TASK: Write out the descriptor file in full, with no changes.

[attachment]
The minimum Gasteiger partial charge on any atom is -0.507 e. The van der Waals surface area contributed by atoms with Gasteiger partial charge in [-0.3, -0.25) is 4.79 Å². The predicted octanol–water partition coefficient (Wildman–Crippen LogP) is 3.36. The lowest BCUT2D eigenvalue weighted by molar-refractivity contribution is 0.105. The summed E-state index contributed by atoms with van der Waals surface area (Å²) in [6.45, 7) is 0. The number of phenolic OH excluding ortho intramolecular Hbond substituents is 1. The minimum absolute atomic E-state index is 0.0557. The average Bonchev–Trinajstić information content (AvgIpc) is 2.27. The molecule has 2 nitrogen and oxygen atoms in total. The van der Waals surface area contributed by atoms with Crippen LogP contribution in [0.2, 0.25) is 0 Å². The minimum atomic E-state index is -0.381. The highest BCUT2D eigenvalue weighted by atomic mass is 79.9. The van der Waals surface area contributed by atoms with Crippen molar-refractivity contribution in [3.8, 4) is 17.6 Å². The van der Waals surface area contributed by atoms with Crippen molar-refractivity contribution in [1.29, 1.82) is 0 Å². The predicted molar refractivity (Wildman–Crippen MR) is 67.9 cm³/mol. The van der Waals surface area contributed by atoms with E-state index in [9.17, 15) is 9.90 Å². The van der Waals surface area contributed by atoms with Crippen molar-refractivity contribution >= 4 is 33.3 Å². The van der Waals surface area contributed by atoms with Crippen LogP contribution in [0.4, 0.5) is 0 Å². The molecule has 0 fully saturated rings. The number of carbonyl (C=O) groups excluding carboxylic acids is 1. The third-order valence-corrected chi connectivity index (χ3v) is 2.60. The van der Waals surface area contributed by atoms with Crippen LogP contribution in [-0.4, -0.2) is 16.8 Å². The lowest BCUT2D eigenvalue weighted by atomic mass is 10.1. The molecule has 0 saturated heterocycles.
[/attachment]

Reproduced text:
The minimum Gasteiger partial charge on any atom is -0.507 e. The van der Waals surface area contributed by atoms with Gasteiger partial charge in [-0.3, -0.25) is 4.79 Å². The predicted octanol–water partition coefficient (Wildman–Crippen LogP) is 3.36. The lowest BCUT2D eigenvalue weighted by molar-refractivity contribution is 0.105. The summed E-state index contributed by atoms with van der Waals surface area (Å²) in [6.45, 7) is 0. The number of phenolic OH excluding ortho intramolecular Hbond substituents is 1. The minimum absolute atomic E-state index is 0.0557. The average Bonchev–Trinajstić information content (AvgIpc) is 2.27. The molecule has 2 nitrogen and oxygen atoms in total. The van der Waals surface area contributed by atoms with Crippen LogP contribution in [0.2, 0.25) is 0 Å². The minimum atomic E-state index is -0.381. The highest BCUT2D eigenvalue weighted by atomic mass is 79.9. The van der Waals surface area contributed by atoms with Crippen molar-refractivity contribution in [3.8, 4) is 17.6 Å². The van der Waals surface area contributed by atoms with Crippen molar-refractivity contribution in [1.29, 1.82) is 0 Å². The predicted molar refractivity (Wildman–Crippen MR) is 67.9 cm³/mol. The van der Waals surface area contributed by atoms with E-state index in [9.17, 15) is 9.90 Å². The van der Waals surface area contributed by atoms with Crippen molar-refractivity contribution >= 4 is 33.3 Å². The van der Waals surface area contributed by atoms with Crippen LogP contribution in [0.4, 0.5) is 0 Å². The molecule has 0 fully saturated rings. The number of carbonyl (C=O) groups excluding carboxylic acids is 1. The third-order valence-corrected chi connectivity index (χ3v) is 2.60. The van der Waals surface area contributed by atoms with Crippen LogP contribution in [-0.4, -0.2) is 16.8 Å². The lowest BCUT2D eigenvalue weighted by atomic mass is 10.1. The molecule has 0 saturated heterocycles.